Choosing the Right Tools for Economic Growth
Nina Easton, senior editor-at-large of Fortune, looks at the Administration’s efforts to revive the economy.
Talk to business leaders — the people who actually hire people — and you don’t hear worries that Washington is running out of tools. What you hear, pretty consistently, is that this White House stubbornly insists on reaching for the same wrong toolbox.
One policy from the right toolbox, she writes, is free trade. Members of both parties support free trade policies, but that bipartisan accord has yet to break the stalemate on three pending trade agreements: Korea, Colombia and Panama.
“Overseas markets are ripe for American products,” says Jay Timmons, CEO of the National Association of Manufacturers, who likes to repeat the mantra that 95% of customers are abroad.
The administration has given lip service to the importance of this fact — the President says he wants to double exports. But the only three free trade agreements now before Congress — with South Korea, Colombia, and Panama — have yet to move forward, trapped in negotiations over spending more money on trade adjustment assistance. According to the U.S. International Trade Commission, the South Korea deal alone would result in an estimated net increase in American exports of up to $4 billion in its first decade. No magic bullet, but nothing to sneeze at either.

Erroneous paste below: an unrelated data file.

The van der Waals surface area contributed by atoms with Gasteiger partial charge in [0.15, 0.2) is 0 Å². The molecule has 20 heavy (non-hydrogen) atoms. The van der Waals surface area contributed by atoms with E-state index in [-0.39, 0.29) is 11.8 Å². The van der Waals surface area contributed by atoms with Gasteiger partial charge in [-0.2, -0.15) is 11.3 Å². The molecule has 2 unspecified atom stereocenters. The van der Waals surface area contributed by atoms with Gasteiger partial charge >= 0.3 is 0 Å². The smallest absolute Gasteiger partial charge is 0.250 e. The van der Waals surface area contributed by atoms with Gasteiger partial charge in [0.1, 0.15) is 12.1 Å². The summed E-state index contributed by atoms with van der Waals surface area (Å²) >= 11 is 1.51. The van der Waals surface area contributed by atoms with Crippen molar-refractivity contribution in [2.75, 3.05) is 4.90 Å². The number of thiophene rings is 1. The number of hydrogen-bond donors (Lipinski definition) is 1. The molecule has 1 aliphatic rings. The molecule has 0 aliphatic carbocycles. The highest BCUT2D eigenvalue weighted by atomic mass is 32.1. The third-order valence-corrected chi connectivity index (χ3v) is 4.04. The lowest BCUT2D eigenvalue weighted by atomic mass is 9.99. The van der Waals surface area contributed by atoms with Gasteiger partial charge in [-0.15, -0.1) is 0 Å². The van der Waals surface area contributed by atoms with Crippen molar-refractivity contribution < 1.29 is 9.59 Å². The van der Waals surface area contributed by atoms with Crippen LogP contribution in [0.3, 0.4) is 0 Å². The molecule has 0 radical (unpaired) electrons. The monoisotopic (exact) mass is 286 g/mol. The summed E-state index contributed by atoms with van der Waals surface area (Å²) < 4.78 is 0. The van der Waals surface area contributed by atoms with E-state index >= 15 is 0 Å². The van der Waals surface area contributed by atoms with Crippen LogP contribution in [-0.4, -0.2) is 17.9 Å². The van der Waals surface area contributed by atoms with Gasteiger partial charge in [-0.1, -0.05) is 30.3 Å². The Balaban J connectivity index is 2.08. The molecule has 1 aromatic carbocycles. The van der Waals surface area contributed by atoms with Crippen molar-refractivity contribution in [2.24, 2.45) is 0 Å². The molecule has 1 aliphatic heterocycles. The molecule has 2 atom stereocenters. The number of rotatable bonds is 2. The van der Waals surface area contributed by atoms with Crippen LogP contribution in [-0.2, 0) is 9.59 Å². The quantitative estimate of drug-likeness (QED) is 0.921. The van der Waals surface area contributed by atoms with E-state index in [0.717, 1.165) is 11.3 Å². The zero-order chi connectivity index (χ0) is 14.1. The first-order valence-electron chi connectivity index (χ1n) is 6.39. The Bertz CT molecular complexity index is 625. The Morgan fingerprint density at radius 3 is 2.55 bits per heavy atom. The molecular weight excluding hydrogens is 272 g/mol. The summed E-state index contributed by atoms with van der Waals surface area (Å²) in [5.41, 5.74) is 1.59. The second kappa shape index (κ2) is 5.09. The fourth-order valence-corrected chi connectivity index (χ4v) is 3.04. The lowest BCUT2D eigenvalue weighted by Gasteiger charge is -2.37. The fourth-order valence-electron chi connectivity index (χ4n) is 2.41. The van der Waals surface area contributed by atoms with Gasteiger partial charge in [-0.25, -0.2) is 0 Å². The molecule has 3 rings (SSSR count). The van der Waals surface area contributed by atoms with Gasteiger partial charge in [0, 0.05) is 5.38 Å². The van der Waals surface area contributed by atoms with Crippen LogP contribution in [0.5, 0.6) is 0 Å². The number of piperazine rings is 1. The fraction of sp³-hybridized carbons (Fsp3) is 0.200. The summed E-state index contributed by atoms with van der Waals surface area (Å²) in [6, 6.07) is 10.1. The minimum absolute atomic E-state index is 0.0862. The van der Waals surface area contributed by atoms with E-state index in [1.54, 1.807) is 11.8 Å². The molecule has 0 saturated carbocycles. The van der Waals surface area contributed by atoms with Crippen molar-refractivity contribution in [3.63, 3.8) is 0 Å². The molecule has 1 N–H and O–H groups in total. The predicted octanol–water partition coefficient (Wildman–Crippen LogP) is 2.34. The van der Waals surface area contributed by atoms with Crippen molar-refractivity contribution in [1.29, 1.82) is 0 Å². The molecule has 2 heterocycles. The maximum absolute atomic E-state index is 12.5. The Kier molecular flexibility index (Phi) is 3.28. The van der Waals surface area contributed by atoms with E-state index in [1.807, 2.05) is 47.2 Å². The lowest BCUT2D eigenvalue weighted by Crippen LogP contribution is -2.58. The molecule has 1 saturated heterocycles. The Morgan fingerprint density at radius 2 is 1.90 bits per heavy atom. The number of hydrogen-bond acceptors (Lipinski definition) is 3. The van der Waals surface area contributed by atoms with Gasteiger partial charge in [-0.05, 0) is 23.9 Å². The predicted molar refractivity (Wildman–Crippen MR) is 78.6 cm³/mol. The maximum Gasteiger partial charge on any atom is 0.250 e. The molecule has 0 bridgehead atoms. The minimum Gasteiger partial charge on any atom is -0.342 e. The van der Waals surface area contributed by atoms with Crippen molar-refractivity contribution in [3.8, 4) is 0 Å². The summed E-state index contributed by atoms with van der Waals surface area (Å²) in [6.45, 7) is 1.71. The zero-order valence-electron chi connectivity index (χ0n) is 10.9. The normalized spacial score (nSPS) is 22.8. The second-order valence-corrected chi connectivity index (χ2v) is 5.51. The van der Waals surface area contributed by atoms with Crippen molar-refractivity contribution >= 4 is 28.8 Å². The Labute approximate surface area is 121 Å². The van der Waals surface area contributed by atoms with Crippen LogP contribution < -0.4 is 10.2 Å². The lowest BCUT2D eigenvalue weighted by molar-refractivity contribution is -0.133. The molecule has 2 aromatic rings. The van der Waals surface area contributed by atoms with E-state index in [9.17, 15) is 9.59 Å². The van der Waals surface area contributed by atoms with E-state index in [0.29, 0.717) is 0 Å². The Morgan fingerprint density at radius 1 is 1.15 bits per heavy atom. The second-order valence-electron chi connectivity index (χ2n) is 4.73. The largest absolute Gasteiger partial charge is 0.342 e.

Meanwhile, economies around the globe are forging deals with each other. As Timmons notes: “There are 120 free trade agreements being negotiated. We’re party to one. We’re getting our clocks cleaned.”
Easton goes on to highlight some of the NAM’s other concerns about U.S. policy, namely the corporate tax rate (the second highest in the world) and the high cost of doing business in the country.
Earlier: Timmons writes about the pending trade pacts in the Daily Caller.